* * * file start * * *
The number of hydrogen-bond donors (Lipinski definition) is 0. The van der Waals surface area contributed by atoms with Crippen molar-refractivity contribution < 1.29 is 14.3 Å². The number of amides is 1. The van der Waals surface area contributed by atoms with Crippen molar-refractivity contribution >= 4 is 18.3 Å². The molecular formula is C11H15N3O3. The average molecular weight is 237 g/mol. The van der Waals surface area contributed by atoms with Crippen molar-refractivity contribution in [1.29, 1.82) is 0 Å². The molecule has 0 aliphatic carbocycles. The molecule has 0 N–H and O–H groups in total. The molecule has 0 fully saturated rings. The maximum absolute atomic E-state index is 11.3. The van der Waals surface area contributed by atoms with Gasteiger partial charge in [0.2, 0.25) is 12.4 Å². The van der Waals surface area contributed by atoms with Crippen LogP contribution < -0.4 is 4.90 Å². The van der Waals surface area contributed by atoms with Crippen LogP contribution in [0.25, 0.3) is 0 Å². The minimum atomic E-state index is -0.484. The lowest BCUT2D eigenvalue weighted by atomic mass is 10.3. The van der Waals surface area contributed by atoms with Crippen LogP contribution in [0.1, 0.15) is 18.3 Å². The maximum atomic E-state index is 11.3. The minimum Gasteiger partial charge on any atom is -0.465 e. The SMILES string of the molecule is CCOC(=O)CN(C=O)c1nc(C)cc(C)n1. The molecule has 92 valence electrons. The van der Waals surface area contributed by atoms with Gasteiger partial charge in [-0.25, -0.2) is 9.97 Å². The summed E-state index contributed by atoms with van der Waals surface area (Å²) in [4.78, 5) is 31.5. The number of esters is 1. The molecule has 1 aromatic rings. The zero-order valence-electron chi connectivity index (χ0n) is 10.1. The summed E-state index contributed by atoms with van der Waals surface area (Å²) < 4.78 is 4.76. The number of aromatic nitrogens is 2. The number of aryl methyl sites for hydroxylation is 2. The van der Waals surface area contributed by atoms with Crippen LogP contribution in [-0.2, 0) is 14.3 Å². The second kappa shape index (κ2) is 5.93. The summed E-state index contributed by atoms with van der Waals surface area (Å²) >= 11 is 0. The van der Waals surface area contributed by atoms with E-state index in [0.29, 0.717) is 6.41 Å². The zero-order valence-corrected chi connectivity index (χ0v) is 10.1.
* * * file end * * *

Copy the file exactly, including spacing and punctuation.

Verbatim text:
The number of hydrogen-bond donors (Lipinski definition) is 0. The van der Waals surface area contributed by atoms with Crippen molar-refractivity contribution < 1.29 is 14.3 Å². The number of amides is 1. The van der Waals surface area contributed by atoms with Crippen molar-refractivity contribution >= 4 is 18.3 Å². The molecular formula is C11H15N3O3. The average molecular weight is 237 g/mol. The van der Waals surface area contributed by atoms with Crippen molar-refractivity contribution in [1.29, 1.82) is 0 Å². The molecule has 0 aliphatic carbocycles. The molecule has 0 N–H and O–H groups in total. The molecule has 0 fully saturated rings. The maximum absolute atomic E-state index is 11.3. The van der Waals surface area contributed by atoms with Gasteiger partial charge in [0.2, 0.25) is 12.4 Å². The van der Waals surface area contributed by atoms with Crippen LogP contribution < -0.4 is 4.90 Å². The van der Waals surface area contributed by atoms with Crippen LogP contribution in [0.25, 0.3) is 0 Å². The minimum atomic E-state index is -0.484. The lowest BCUT2D eigenvalue weighted by atomic mass is 10.3. The van der Waals surface area contributed by atoms with Crippen LogP contribution in [0.1, 0.15) is 18.3 Å². The maximum atomic E-state index is 11.3. The minimum Gasteiger partial charge on any atom is -0.465 e. The SMILES string of the molecule is CCOC(=O)CN(C=O)c1nc(C)cc(C)n1. The molecule has 92 valence electrons. The van der Waals surface area contributed by atoms with Gasteiger partial charge in [-0.25, -0.2) is 9.97 Å². The summed E-state index contributed by atoms with van der Waals surface area (Å²) in [4.78, 5) is 31.5. The number of esters is 1. The molecule has 1 aromatic rings. The zero-order valence-electron chi connectivity index (χ0n) is 10.1. The summed E-state index contributed by atoms with van der Waals surface area (Å²) < 4.78 is 4.76. The number of aromatic nitrogens is 2. The number of aryl methyl sites for hydroxylation is 2. The van der Waals surface area contributed by atoms with Crippen LogP contribution in [-0.2, 0) is 14.3 Å². The second kappa shape index (κ2) is 5.93. The summed E-state index contributed by atoms with van der Waals surface area (Å²) >= 11 is 0. The van der Waals surface area contributed by atoms with E-state index in [0.29, 0.717) is 6.41 Å². The zero-order valence-corrected chi connectivity index (χ0v) is 10.1.